Old and all the images you see in this review are owned by Universal Pictures
Directed by M. Night Shyamalan
M Night Shyamalan is far from my favorite filmmaker, but I’m always interested to see whatever it is he’s made whenever his name flashes by on a trailer with this film being no exception! The conceit seemed decent enough in a Twilight Zone or Outer Limits sort of way which is definitely in his wheelhouse, but there was A LOT going on here that made this look both laughable and disturbing. I guess that’s why we all keep giving him more and more chances as no matter how bad he burns us with movies like The Happening, Last Airbender, and After Earth, there’s always something to his thrillers that makes them unique among everything else that makes it to theaters. Does he manage to knock it out of the park once again with this ghastly tale of time gone haywire, or will this tank so bad that he’ll have to make another low budget found footage movie as penance? Let’s find out!!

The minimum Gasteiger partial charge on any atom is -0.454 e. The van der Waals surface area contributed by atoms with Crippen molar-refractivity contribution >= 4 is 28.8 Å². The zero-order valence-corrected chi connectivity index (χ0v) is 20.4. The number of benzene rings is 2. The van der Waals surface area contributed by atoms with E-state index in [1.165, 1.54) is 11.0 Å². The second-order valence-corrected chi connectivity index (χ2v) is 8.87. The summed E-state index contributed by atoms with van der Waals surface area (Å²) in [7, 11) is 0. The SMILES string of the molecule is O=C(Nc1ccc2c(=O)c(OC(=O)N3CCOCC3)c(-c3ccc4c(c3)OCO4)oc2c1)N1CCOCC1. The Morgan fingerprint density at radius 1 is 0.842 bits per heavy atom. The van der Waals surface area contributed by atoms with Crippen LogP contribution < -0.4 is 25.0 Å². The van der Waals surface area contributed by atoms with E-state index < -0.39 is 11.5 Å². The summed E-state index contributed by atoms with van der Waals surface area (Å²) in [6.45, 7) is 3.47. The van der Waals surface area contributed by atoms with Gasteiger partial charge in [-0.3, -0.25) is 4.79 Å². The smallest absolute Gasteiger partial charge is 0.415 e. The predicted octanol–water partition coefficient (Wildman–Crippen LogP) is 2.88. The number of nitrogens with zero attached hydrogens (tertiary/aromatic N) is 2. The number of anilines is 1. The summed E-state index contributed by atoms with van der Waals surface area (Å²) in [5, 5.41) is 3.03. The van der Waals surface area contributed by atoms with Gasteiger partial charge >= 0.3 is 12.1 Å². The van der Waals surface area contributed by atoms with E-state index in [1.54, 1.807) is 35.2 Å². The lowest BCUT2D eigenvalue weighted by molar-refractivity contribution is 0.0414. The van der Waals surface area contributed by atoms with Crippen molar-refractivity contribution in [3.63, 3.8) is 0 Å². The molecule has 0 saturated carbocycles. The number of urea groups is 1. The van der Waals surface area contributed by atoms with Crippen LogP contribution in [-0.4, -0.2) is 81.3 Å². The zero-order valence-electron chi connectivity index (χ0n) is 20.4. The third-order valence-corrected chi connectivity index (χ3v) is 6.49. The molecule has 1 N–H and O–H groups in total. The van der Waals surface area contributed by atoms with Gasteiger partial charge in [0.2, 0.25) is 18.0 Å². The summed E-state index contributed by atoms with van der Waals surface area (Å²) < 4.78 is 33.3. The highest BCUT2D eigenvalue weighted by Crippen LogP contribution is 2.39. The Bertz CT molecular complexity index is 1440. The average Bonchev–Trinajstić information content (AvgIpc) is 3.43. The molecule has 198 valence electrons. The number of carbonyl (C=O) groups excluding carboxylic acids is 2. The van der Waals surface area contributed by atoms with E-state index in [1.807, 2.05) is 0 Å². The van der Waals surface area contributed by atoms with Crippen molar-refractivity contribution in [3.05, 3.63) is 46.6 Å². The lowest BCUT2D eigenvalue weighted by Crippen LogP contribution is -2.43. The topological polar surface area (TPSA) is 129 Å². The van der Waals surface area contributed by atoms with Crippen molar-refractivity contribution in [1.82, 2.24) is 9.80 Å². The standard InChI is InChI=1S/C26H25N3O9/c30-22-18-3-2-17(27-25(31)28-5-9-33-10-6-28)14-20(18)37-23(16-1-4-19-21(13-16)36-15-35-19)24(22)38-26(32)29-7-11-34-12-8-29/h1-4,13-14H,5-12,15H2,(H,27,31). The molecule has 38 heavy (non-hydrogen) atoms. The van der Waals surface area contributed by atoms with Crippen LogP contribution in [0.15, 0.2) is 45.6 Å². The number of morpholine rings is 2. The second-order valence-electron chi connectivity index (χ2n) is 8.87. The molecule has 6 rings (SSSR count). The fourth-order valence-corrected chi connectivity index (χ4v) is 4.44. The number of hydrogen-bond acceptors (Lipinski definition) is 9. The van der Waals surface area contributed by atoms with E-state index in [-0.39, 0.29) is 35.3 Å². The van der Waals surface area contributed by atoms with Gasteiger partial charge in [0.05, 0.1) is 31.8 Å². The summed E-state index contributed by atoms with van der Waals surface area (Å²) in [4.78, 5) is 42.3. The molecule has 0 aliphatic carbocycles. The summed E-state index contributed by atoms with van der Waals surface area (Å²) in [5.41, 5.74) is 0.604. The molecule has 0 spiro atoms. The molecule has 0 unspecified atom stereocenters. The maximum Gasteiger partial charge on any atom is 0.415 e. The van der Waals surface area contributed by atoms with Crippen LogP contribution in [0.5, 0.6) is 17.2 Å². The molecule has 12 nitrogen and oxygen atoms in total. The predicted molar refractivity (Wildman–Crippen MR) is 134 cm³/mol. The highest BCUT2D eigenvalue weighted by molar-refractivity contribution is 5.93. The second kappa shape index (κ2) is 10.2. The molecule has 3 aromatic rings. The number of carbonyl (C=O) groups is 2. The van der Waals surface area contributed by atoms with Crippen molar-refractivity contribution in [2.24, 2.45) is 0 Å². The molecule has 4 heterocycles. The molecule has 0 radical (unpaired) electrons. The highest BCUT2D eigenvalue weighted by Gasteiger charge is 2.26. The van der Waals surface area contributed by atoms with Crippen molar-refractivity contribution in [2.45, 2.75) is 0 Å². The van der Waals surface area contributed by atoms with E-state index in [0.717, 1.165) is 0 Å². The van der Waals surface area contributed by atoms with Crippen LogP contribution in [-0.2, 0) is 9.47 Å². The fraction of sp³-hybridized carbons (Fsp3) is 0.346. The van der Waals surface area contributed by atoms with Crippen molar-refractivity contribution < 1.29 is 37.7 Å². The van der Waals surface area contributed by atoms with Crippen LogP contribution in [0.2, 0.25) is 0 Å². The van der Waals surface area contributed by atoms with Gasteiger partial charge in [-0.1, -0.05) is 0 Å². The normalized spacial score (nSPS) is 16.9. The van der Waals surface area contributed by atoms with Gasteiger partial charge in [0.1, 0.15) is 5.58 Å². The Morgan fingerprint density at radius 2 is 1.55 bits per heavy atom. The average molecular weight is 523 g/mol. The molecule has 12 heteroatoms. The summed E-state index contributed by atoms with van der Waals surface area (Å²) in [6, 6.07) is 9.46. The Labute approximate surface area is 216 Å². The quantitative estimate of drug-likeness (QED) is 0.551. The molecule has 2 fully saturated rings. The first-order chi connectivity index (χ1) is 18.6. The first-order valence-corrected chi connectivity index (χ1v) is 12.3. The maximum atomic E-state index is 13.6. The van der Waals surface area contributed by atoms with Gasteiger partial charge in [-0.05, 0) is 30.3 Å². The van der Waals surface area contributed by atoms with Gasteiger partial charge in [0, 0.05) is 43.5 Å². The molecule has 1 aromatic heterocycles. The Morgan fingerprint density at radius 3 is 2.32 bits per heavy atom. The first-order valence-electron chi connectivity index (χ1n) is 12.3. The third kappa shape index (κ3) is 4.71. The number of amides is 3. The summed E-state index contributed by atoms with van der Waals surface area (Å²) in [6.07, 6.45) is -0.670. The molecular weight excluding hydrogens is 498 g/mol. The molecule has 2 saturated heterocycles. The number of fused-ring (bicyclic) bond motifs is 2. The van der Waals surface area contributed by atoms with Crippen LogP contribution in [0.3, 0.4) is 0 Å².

A family of four with parents Guy and Prisca (Gael Garcia Bernal and Vicky Krieps) as well as the young kids Trent and Maddox (Emun Elliott and Embeth Davidtz) are vacationing at a resort THAT THEY JUST SO HAPPENED TO FIND ON THE INTERNET where they cater to your every need in the most beautiful tropical paradise you’ve ever seen! Not only that, they have a secret beach that is PERFECT for spending a day at, so the four of them head out there along with another family of four (Rufus Sewell, Abbey Lee, Kathleen Chalfant, and Kyle Bailey) as well as a nice couple (Ken Leung and Nikki Amuka-Bird) to enjoy the day swimming relaxing! Things go sideways fairly soon however as Trent finds a dead body which some mysterious guy who was already there (Aaron Pierre) seems to recognize, and not long after that the oldest among them start to get sick. They try to leave but something is causing them to black out as soon as they try to step through the cavern that led them here, and to make matters worse the three kids all start to age rapidly. Trent and Maddox (now played by Alex Wolff and Thomasin McKenzie) and reaching adulthood within hours and everyone who has a medical condition is getting worse and worse as the seemingly fast passage of time is leaving their conditions untreated to rampage through their bodies. With only hours to go before the adults grow old enough to die from age alone, can they find a way to escape this beach before losing all the time they have left? What possible reason could there be for the beach being this way, and why were they put there in the first place? If they get out of this alive, do the kids get like twenty birthday presents in a day?